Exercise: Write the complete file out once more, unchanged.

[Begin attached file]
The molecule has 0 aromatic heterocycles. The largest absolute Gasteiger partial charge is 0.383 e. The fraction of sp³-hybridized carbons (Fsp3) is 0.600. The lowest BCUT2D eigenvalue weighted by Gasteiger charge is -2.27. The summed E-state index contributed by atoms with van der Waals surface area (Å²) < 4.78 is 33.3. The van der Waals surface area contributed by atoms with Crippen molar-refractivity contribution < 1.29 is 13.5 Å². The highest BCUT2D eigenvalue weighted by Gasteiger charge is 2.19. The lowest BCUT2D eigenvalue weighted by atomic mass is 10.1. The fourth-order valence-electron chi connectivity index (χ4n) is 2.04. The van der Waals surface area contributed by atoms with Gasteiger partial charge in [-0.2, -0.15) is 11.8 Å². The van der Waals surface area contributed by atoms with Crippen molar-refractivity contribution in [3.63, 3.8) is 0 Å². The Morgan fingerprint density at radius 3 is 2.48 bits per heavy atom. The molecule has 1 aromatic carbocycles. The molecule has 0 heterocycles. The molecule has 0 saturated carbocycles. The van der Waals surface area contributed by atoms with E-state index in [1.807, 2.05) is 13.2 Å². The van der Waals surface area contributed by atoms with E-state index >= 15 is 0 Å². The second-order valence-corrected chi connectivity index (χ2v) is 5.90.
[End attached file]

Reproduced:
The molecule has 0 aromatic heterocycles. The largest absolute Gasteiger partial charge is 0.383 e. The fraction of sp³-hybridized carbons (Fsp3) is 0.600. The lowest BCUT2D eigenvalue weighted by Gasteiger charge is -2.27. The summed E-state index contributed by atoms with van der Waals surface area (Å²) < 4.78 is 33.3. The van der Waals surface area contributed by atoms with Crippen molar-refractivity contribution < 1.29 is 13.5 Å². The highest BCUT2D eigenvalue weighted by Gasteiger charge is 2.19. The lowest BCUT2D eigenvalue weighted by atomic mass is 10.1. The fourth-order valence-electron chi connectivity index (χ4n) is 2.04. The van der Waals surface area contributed by atoms with Gasteiger partial charge in [-0.2, -0.15) is 11.8 Å². The van der Waals surface area contributed by atoms with Crippen molar-refractivity contribution in [3.63, 3.8) is 0 Å². The Morgan fingerprint density at radius 3 is 2.48 bits per heavy atom. The molecule has 1 aromatic carbocycles. The molecule has 0 heterocycles. The molecule has 0 saturated carbocycles. The van der Waals surface area contributed by atoms with E-state index in [1.807, 2.05) is 13.2 Å². The van der Waals surface area contributed by atoms with E-state index >= 15 is 0 Å². The second-order valence-corrected chi connectivity index (χ2v) is 5.90.